Assigning Unmanned Undersea Vehicles (UUVs) to mine detection operations
Diaz, J. Enrique Reyes
Dell, Robert F.
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In an era when mines are inexpensive and easily accessible, present mine detection and area reconnaissance capabilities are insufficient to enable unencumbered maneuver in the littoral regions. Unmanned undersea vehicles (UUVs) possess potential to provide tactical commanders with full understanding of the mine threat without risk to ships or personnel and without exposing intentions. By integrating an assortment of emerging capabilities, a system comprised of a variety of UUVs could address this mine threat. This thesis develops and implements the Mine Reconnaissance System Assessment (MiRSA) model, a mixed integer-linear program, to assign a mix of UUVs to search areas within a suspected minefield. Using unclassified UUV performance estimates, this thesis compares combinations of two Long-term Mine Reconnaissance System (LMRS) vehicles, six Remote Environmental Monitoring Units (REMUS) vehicles, and a notional Manta vehicle. For a 262 square nautical mile area in the Straits of Hormuz, MiRSA finds the two LMRS vehicles can complete a 95% confidence level search in 91 hours, the Manta vehicle can complete the search in 130 hours, and the two LMRS vehicles with Manta employed optimally together require only 52 hours. For an exhaustive search, times rise sharply: Manta operating alone requires 1,004 hours and optimal employment of the two LMRS, six REMUS, and Manta vehicles finish the search in 384 hours.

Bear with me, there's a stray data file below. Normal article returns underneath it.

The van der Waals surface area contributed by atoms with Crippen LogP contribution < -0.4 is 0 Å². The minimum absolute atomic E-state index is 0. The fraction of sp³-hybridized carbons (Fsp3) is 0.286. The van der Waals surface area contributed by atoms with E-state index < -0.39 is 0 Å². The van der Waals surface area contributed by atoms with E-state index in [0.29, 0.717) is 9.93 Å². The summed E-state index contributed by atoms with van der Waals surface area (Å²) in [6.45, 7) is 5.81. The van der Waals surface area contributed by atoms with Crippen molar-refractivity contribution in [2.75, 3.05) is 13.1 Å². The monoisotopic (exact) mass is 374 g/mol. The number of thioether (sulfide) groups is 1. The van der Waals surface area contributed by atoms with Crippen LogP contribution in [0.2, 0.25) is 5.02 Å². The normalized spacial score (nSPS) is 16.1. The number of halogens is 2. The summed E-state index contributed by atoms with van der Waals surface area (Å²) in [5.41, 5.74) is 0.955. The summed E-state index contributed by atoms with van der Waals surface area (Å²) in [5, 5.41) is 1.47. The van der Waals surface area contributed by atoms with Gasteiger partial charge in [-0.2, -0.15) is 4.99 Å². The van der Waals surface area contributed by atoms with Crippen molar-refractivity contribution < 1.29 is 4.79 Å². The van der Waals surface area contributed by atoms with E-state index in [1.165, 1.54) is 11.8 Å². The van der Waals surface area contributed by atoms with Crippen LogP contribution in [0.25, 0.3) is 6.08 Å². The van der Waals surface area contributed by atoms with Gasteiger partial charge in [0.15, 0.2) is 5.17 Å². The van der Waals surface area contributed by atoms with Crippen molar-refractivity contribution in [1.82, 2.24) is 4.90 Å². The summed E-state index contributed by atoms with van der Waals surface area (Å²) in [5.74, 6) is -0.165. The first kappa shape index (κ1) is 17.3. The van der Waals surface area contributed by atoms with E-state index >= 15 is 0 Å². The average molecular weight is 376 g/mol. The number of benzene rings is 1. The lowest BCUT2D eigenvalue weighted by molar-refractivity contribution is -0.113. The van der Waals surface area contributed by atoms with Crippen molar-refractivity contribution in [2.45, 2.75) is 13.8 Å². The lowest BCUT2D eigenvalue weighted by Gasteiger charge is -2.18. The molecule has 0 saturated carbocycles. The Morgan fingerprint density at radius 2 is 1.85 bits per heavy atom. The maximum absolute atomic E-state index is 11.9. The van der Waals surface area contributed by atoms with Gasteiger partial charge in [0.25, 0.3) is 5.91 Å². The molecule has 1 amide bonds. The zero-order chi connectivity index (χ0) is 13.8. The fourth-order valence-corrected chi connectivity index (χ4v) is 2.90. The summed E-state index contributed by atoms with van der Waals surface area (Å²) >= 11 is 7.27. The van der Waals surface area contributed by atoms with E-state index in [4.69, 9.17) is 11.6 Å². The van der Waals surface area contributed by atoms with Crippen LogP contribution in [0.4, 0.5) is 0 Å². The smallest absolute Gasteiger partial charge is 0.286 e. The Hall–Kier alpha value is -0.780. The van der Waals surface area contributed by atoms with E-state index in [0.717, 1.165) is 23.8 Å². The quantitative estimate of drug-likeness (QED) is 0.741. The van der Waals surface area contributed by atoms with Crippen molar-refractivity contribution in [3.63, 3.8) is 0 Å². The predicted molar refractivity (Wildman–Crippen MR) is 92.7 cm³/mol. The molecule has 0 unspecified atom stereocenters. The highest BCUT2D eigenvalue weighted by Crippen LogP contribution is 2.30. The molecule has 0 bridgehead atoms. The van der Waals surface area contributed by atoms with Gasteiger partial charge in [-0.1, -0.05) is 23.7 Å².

RightsThis publication is a work of the U.S. Government as defined in Title 17, United States Code, Section 101. Copyright protection is not available for this work in the United States.
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